And yet I stand by my prediction about how SCOTUS will end up ruling, even in the face of the evidence. I think the justices, particularly John Roberts, are loathe to turn Obamacare into something unworkable, especially now that it’s been in operation for more than a half a year and people have come to rely on it. That was always the danger of the passage of time, and both sides knew it.

[ADDENDUM: At Ace's, DrewM gives some reasons he thinks SCOTUS may decline to hear the case, and that it will be decided in favor of Obamacare by the Circuit Court en banc.]

July 22nd, 2014

Huge federal court decision on Obamacare—but don’t get too excited

This in just a little while ago:

The U.S. Court of Appeals for the D.C. Circuit delivered a huge blow to Obamacare this morning, ruling that the insurance subsidies granted through the federally run health exchange, which covered 36 states for the first open enrollment period, are not allowed by the law.

…The court’s ruling agreed with challengers who argued that the plain language of the law, which in multiple instances limits subsidies and credits to any “Exchange established by the State,” does not allow subsidies to be disbursed in exchanges where a state declined to establish its own exchange and is instead run by the federal government. Basically, the federal government cannot step in and create and run an exchange that is somehow still an exchange established by a state.

So, the court says that the law means what it says rather than the interpretation the Democrats gave it. For a more ordinary law that had been passed in a more ordinary way, at this point its proponents could just go back and fix it. With Obamacare, nothing can be changed. That’s the price you pay for passing a law no one wants through machinations that subvert the legislative process and cannot be successfully repeated because Congress is now determined to undo it.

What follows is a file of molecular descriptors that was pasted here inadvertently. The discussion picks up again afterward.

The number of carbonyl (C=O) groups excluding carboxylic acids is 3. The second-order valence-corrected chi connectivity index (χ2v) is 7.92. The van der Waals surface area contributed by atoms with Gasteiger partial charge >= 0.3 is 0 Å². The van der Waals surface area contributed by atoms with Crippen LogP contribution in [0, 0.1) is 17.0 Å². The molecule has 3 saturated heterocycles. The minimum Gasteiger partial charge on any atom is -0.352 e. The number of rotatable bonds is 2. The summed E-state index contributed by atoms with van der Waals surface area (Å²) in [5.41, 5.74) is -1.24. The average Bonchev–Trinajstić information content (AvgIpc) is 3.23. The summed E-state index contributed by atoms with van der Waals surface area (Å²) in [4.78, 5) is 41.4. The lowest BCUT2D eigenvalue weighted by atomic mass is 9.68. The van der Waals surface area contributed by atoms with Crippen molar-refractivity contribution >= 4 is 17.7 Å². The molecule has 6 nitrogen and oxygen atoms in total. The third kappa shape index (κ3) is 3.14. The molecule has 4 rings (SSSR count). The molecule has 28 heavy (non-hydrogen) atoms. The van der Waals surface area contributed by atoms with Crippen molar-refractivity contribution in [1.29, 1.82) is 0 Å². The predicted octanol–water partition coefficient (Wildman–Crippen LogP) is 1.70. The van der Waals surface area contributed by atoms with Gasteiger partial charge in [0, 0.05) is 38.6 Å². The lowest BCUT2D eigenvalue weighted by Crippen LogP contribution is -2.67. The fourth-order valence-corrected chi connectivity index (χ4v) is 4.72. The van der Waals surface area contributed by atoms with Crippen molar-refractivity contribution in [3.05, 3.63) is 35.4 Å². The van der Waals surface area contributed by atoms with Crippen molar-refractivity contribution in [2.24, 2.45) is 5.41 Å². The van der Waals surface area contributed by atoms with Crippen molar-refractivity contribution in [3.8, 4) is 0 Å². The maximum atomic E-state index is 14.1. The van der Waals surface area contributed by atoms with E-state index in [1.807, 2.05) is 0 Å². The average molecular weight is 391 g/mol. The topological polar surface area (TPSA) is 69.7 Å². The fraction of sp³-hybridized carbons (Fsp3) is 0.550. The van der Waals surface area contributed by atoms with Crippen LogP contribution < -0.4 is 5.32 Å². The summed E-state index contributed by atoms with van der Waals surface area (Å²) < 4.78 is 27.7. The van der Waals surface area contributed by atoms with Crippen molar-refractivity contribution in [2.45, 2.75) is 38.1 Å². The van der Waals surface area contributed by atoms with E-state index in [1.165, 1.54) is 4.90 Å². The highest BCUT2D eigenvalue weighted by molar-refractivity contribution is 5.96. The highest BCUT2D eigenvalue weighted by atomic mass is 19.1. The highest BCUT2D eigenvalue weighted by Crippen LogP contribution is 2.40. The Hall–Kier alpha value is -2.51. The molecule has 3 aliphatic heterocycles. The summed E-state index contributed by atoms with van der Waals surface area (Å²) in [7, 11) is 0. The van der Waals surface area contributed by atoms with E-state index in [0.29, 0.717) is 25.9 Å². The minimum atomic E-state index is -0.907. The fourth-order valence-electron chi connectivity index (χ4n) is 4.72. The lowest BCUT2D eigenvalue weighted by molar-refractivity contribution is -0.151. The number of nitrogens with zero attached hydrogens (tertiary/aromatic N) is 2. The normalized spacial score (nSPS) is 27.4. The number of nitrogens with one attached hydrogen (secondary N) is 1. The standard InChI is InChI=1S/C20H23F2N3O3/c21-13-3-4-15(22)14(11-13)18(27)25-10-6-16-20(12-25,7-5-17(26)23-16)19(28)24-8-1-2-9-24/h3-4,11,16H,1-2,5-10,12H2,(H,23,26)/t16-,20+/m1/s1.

So other methods will be tried to keep the law functioning as is. That’s why I wrote in the title of this post, “don’t get too excited.” The first approach will probably be to seek en banc review of the judgment, which means having the entire DC Circuit (eleven judges, seven Democrat appointees to four Republican ones*) rule on it, which wouldn’t happen till the fall. You can guess how that would go. And then I’m assuming it’s to the Supreme Court for the final word, and I’m also assuming that probably couldn’t happen till after the 2014 election.

[*NOTE: Remember the end of the filibuster for judicial nominees? That meant that Obama was able recently to change the makeup of the DC Circuit Court, the focus of that fight. At the time of the filibuster's demise, the Court was still an equally representative body, 4-4. After Obama had subsequently put three more judges on it, it became 7-4 Democratic:

The immediate impact will be to turn the D.C. Circuit — often the only check on a president’s executive power — into a rubber stamp for Obama’s unilateral rewriting of statutes, his questionable executive orders, his overreaching agency regulations, and his other Nixonian abuses of executive authority.

That is precisely what has happened, if the Court is asked to decide en banc. The Supreme Court is still nominally even between liberals and conservatives, but if anything should happen to any of the conservative justices or the swing justice during Obama's remaining tenure, that situation is finished, too, and the liberal dominance of the Court will be assured for many many years to come no matter which way the country trends.]